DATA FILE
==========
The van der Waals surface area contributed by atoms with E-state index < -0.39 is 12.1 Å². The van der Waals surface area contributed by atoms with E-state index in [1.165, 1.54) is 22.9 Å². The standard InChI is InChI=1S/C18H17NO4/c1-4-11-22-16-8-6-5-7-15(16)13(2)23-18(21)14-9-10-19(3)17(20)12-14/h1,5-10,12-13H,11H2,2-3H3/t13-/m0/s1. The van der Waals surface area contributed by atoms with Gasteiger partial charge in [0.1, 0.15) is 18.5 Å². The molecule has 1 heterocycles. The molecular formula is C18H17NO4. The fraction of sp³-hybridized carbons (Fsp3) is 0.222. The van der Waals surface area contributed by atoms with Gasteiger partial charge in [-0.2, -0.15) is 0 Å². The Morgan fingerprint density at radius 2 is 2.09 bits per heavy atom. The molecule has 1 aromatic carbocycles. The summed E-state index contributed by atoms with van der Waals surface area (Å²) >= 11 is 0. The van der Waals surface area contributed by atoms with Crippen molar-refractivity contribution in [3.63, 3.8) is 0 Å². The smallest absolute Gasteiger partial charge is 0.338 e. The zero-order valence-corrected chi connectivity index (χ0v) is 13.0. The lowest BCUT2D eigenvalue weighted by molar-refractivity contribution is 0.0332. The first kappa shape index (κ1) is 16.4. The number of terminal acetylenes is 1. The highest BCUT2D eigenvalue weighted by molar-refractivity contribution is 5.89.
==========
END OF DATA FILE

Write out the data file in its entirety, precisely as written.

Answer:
The van der Waals surface area contributed by atoms with E-state index < -0.39 is 12.1 Å². The van der Waals surface area contributed by atoms with E-state index in [1.165, 1.54) is 22.9 Å². The standard InChI is InChI=1S/C18H17NO4/c1-4-11-22-16-8-6-5-7-15(16)13(2)23-18(21)14-9-10-19(3)17(20)12-14/h1,5-10,12-13H,11H2,2-3H3/t13-/m0/s1. The van der Waals surface area contributed by atoms with Gasteiger partial charge in [0.1, 0.15) is 18.5 Å². The molecule has 1 heterocycles. The molecular formula is C18H17NO4. The fraction of sp³-hybridized carbons (Fsp3) is 0.222. The van der Waals surface area contributed by atoms with Gasteiger partial charge in [-0.2, -0.15) is 0 Å². The Morgan fingerprint density at radius 2 is 2.09 bits per heavy atom. The molecule has 1 aromatic carbocycles. The summed E-state index contributed by atoms with van der Waals surface area (Å²) >= 11 is 0. The van der Waals surface area contributed by atoms with Crippen molar-refractivity contribution in [3.63, 3.8) is 0 Å². The smallest absolute Gasteiger partial charge is 0.338 e. The zero-order valence-corrected chi connectivity index (χ0v) is 13.0. The lowest BCUT2D eigenvalue weighted by molar-refractivity contribution is 0.0332. The first kappa shape index (κ1) is 16.4. The number of terminal acetylenes is 1. The highest BCUT2D eigenvalue weighted by molar-refractivity contribution is 5.89.